ROME FILM FEST   

The Rome Film Fest offers a first look at its lineup: “Afterimage” by Andrzej Wajda

Afterimage

Andrzej Wajda, one of the great maestros of world cinema, is back behind the camera to direct his new film, Afterimage (Powidoki). He won an Honorary Academy Award for his “five decades of extraordinary filmmaking” and obtained four nominations for best foreign film. Also winner of the Palme d’Or, he will now present in the Rome Film Fest a passionate biopic dedicated to a heroic figure of modern art: avant-garde painter Władysław Strzeminski. He was a man of extraordinary charisma, leading character of the Polish formalism before the Second World War, and a victim of the persecutions under the communist regime for failing to adapt his abstract works of art to the dictates of socialist realism.

Afterimage is the portrait of a whole man, absolutely sure of the path he chose to undertake – said director Wajda – The film depicts four difficult years, from 1949 to 1952, during which the Sovietization of Poland took the most radical forms and Socialist realism became the obligatory pattern of artistic expression”.

In the role of Władysław Strzeminski, the film is starring one of Polish cinema’s most beloved actors, Bogusław Linda, former star of Blind Chance by Krzysztof Kieślowski and other works by Wajda such as Man of Iron, Oscar-nominated for best foreign film, and Pan Tadeusz. The director of photography is Pawel Edelman, known for his work in The Pianist by Roman Polanski, that earned him a César Award, a European Film Award and an Academy Award nomination.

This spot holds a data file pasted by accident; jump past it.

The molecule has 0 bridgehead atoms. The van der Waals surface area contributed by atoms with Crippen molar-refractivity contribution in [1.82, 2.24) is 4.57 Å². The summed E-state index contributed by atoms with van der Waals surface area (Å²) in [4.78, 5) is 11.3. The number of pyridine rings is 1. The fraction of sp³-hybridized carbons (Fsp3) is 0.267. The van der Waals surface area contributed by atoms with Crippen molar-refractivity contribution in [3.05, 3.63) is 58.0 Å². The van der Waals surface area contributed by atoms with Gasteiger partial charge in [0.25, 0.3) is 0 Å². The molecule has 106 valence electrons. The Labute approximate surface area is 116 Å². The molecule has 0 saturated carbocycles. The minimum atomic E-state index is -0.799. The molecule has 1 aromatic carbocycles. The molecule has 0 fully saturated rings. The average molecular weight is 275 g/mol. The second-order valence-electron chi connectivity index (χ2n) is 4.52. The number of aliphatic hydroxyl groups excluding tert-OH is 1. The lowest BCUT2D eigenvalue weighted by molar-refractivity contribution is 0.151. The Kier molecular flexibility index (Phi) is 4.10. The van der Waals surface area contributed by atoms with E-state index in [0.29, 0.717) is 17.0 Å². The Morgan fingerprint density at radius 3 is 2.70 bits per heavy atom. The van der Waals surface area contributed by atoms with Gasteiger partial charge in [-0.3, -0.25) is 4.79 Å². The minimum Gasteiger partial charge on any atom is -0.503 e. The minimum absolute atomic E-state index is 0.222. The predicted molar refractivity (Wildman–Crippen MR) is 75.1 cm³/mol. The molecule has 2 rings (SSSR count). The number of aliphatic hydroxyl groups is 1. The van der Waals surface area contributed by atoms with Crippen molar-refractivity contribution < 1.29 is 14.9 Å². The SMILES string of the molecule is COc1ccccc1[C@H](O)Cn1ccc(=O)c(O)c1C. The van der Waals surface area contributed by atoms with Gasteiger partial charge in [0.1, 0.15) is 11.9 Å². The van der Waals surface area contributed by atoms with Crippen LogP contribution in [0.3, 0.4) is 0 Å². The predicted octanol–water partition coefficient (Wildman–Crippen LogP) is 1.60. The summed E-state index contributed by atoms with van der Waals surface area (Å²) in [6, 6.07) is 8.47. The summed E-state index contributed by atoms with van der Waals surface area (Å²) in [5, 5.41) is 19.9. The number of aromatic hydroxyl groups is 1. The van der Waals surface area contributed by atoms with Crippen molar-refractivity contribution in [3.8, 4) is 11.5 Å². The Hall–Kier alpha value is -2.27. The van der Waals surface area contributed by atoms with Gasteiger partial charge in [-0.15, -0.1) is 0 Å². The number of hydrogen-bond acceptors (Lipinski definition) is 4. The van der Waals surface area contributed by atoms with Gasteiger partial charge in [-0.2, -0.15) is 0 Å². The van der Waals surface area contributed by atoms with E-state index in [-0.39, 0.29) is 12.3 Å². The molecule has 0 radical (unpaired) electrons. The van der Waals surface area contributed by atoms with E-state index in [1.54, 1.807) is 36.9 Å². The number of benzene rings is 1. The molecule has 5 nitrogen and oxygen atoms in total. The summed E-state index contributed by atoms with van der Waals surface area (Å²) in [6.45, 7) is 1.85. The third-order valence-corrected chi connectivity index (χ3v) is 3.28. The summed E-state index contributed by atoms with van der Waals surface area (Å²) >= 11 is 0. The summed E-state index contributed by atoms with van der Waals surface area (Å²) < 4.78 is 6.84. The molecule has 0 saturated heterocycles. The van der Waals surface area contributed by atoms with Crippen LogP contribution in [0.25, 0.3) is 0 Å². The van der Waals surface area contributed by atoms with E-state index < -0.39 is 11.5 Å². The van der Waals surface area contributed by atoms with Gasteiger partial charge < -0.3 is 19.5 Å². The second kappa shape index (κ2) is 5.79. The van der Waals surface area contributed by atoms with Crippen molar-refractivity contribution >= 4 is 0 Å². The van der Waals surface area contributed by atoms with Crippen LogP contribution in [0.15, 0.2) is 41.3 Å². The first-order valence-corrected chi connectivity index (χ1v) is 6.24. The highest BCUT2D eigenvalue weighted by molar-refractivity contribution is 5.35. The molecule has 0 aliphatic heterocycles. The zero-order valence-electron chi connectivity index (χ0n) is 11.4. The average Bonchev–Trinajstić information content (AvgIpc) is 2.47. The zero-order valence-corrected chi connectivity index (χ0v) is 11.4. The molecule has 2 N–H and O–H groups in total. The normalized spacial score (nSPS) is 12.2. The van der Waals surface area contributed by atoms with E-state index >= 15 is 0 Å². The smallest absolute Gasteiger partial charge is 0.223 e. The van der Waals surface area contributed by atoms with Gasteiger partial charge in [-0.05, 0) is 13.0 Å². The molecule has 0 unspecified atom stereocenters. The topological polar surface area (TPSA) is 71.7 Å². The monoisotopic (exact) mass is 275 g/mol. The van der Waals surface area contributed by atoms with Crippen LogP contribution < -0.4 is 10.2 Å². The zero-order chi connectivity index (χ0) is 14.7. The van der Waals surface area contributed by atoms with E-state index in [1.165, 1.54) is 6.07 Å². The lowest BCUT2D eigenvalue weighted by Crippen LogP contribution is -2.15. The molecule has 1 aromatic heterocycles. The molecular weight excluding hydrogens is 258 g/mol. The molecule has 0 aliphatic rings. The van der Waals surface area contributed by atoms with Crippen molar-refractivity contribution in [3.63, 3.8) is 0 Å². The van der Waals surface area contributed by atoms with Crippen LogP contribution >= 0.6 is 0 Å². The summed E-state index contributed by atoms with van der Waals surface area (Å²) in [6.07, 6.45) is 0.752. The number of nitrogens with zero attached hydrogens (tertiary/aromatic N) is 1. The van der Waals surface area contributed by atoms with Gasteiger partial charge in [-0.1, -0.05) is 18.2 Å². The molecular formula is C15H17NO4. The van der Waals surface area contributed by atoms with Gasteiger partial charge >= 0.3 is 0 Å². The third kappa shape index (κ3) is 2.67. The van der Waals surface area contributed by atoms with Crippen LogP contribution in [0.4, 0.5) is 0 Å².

“I am trying to renew the Film Fest and celebrate films of various genres, as we saw last year with such films as RoomThe Walk and Lo chiamavano Jeeg Robot – said Antonio Monda, Artistic Director of the Rome Film Fest – in the same spirit I am proud to announce the first selections of the 2016 edition, 7 Minuti by Michele Placido and Afterimage by Andrzej Wajda, which focus on two very current and critical topics of great social and political importance: the first one tackles with great energy the issue of work and the connection between profit and human dignity, the second is a moving work that chronicles the relationship between dictatorship and arts, ideology and freedom of expression.”

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